29 Nov 1945, Chronology of Events Related to Stanley Civilian Internment Camp
A meeting called by David MacDougall is held this morning to consider the current situation with regard to the investigation, arrest and prosecution of 'quislings and collaborators'. Those present include BAAG agent Marcus da Silva and Stanley Camp escaper W. P. 'Tommy' Thompson, now a Lieutenant-Colonel.
In the first days after the liberation, there was a clamour for the prosecution of anyone who was suspected of having collaborated with the Japanese, but this died down quickly, and now the authorities are left with a complex problem. Firstly, although most of the victims of Japanese brutality were Chinese, so were many of those accused of helping the perpetrators carry them out or contributing to their rule in other ways. Of course, as almost 99% of the pre-war population was Chinese, this is hardly surpising. The other main group under suspicion were Indians, who had been wooed by the Japanese and given favourable treatment at first in the hope that the soldiers would join the Indian National Army and the civilians would join the Indian Independence League which gave political support for Japanese plans for India. Most Indians, military and civilian, resisted these attempts, or went along with them half-heartedly for their own security. The Indian community provided a significant portion of the funds for Dr. Selwyn-Clarke's relief work during the occupation, and most POWs resisted sometimes brutal attempts to get them to join the INA. But some had decided that the cause of Indian independence justified co-operation with the Japanese enemies of the Raj - this was an issue that would prove intractable for the British in India itself, and today's meeting in Hong Kong takes place against the backdrop of the first of the 'Red Fort trials' in Delhi - an attempt to try prominent members of the INA that was to meet with huge resistance all over India and eventually to hasten Britain's exit. The new Government of India was eventually to send a lawyer to represent those Indians who came to trial in Hong Kong, and the accounts of the war crimes trial show he was a skilled and formidable advocate.
As well as having to tread carefully to avoid having a negative influence on the politics of the sub-continent, the Hong Kong authorities faced a further problem: it would be embarrassing for a colony seeking to distance itself from its pre-war racism to only be trying Asians for collaboration. The 'solution' of trying three or four 'white' (or at least only partly Asian) people proved controversial and unsatisfactory, particularly as none of them were 'British': the authorities are considering the case of civil servant George Kennedy-Skipton, but nothing will come of this in the form of immediate legal action, although he will eventually face a Tribunal which judges him innocent of any charge but dereliction of duty as a civil servant. Of those charged, one man was amnestied, another had his prosecution abandoned and two people were jailed under controversial circumstances - in one case, many felt he had done no more than others who escaped any legal proceedings, and in another the defence of extreme duress seemed rather plausible. To make matters worse, through no fault of the Hong Kong authorities, the one 'British' man tried for collaboration in the colony (in Shamshuipo) was eventually acquitted in London after a brilliant performance from his legal team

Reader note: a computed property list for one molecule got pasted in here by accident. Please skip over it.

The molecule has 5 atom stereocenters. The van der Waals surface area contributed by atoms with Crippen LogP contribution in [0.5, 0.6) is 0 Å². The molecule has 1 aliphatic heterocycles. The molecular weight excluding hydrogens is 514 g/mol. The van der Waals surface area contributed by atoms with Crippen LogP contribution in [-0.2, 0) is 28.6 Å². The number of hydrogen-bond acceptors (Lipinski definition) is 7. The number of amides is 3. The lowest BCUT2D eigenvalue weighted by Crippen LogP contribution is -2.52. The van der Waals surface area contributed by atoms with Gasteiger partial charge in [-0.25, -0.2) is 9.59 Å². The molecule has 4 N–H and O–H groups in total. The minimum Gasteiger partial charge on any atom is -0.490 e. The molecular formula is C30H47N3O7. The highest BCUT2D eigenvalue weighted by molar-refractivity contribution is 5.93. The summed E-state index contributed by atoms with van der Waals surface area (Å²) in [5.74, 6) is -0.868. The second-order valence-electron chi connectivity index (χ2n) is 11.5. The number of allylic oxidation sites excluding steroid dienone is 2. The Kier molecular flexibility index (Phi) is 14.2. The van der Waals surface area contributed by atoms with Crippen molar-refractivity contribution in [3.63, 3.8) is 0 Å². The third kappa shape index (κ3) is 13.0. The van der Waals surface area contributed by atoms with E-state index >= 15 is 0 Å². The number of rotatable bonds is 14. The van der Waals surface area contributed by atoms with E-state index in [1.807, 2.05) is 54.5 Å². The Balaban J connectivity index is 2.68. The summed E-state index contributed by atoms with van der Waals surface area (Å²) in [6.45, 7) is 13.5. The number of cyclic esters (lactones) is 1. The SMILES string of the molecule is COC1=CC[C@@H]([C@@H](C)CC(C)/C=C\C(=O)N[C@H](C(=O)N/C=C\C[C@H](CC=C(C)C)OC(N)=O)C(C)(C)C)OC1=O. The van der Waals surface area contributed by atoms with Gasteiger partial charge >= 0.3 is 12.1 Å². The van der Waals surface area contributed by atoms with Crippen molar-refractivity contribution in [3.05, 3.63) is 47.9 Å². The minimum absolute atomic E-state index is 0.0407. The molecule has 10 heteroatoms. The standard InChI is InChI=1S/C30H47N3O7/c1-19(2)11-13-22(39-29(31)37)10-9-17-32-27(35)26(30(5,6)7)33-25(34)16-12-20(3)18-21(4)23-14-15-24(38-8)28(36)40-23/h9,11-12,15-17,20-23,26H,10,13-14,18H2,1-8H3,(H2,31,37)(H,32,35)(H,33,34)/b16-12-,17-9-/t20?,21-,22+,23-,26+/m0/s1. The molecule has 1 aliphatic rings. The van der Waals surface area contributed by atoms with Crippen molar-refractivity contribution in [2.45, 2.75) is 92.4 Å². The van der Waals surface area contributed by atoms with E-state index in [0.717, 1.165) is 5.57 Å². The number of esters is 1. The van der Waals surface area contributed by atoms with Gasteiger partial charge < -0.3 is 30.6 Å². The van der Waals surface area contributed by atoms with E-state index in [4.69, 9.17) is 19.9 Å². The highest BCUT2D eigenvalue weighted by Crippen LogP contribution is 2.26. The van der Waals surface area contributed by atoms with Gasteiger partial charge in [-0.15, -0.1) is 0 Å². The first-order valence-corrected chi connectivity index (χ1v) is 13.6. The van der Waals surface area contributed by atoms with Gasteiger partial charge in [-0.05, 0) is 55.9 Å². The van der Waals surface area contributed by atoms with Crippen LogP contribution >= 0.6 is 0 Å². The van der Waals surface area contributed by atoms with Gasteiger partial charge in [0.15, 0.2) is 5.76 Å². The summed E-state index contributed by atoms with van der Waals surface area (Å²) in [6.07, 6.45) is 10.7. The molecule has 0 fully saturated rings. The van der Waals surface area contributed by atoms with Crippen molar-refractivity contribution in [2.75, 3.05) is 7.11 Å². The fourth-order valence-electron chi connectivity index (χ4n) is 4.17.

Nevertheless, there were those who had helped the Japanese torture and kill Chinese people, and public opinion would not have been satisfied unless at least the most notorious of such collaborators were brought to justice. In the end most of those punished were people who had helped the Kempeitai (Gendarmes) with their campaign of violence - this was in line with a request from the (British) Government of India that only those involved with 'atrocities and brutality' be punished. In theory anyone who gave the Japanese militarily relevant help during the hostilities was also liable to prosecution, although in the only case I've come across so far the accused was amnestied. Merchants who directly supplied the Japanese war effort were also investigated and one was sent to prison.
But today's meeting deals with more immediate problems: the police are still 80% under strength for a start, and there's a public opinion disaster in the making: some supects have been held under arrest without access to solicitors for two months. This seems to have been for fear that unless kept incommunicado the suspects would intimidate already nervous witnesses.Understandably the committee want to show the public they are not 'aping Jap methods'. The best they can do is to rule that the police should hold suspects for a 'reasonable time' and that future arrests should only take place after consultation with da Silva or with Eldon Potter (K.C.) as to lawfulness.
General: Hong Kong Public Records Office: HKRS 169, 2-266 Collaboration with the Enemy, Memo of David MacDougall, November 29, 1945, p. 1 and various documents